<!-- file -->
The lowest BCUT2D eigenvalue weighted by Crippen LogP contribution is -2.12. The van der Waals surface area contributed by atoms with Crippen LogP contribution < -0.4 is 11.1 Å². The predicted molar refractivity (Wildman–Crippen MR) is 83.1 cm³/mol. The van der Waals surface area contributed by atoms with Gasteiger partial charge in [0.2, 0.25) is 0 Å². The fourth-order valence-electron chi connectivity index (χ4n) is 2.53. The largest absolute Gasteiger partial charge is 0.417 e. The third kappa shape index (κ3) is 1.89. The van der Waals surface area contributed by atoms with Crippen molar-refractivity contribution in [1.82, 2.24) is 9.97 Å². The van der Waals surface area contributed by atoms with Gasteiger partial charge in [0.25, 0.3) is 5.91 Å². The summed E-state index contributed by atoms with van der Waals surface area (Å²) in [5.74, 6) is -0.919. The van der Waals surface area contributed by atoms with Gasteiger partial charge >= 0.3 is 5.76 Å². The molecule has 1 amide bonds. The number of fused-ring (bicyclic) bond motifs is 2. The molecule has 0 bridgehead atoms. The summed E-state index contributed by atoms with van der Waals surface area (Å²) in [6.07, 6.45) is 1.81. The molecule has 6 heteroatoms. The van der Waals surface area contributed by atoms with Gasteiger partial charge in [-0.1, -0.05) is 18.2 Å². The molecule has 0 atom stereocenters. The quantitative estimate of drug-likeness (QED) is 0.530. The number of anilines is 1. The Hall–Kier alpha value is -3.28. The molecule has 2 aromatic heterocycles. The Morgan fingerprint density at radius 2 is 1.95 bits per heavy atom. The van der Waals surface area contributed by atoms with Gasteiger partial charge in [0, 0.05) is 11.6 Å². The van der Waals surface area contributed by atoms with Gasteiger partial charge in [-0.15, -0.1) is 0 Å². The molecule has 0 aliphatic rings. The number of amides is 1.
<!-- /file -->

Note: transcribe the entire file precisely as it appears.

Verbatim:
The lowest BCUT2D eigenvalue weighted by Crippen LogP contribution is -2.12. The van der Waals surface area contributed by atoms with Crippen LogP contribution < -0.4 is 11.1 Å². The predicted molar refractivity (Wildman–Crippen MR) is 83.1 cm³/mol. The van der Waals surface area contributed by atoms with Gasteiger partial charge in [0.2, 0.25) is 0 Å². The fourth-order valence-electron chi connectivity index (χ4n) is 2.53. The largest absolute Gasteiger partial charge is 0.417 e. The third kappa shape index (κ3) is 1.89. The van der Waals surface area contributed by atoms with Crippen molar-refractivity contribution in [1.82, 2.24) is 9.97 Å². The van der Waals surface area contributed by atoms with Gasteiger partial charge in [0.25, 0.3) is 5.91 Å². The summed E-state index contributed by atoms with van der Waals surface area (Å²) in [5.74, 6) is -0.919. The van der Waals surface area contributed by atoms with Gasteiger partial charge >= 0.3 is 5.76 Å². The molecule has 1 amide bonds. The number of fused-ring (bicyclic) bond motifs is 2. The molecule has 0 bridgehead atoms. The summed E-state index contributed by atoms with van der Waals surface area (Å²) in [6.07, 6.45) is 1.81. The molecule has 6 heteroatoms. The van der Waals surface area contributed by atoms with Gasteiger partial charge in [-0.1, -0.05) is 18.2 Å². The molecule has 0 atom stereocenters. The quantitative estimate of drug-likeness (QED) is 0.530. The number of anilines is 1. The Hall–Kier alpha value is -3.28. The molecule has 2 aromatic heterocycles. The Morgan fingerprint density at radius 2 is 1.95 bits per heavy atom. The van der Waals surface area contributed by atoms with Gasteiger partial charge in [0, 0.05) is 11.6 Å². The van der Waals surface area contributed by atoms with Gasteiger partial charge in [-0.15, -0.1) is 0 Å². The molecule has 0 aliphatic rings. The number of amides is 1.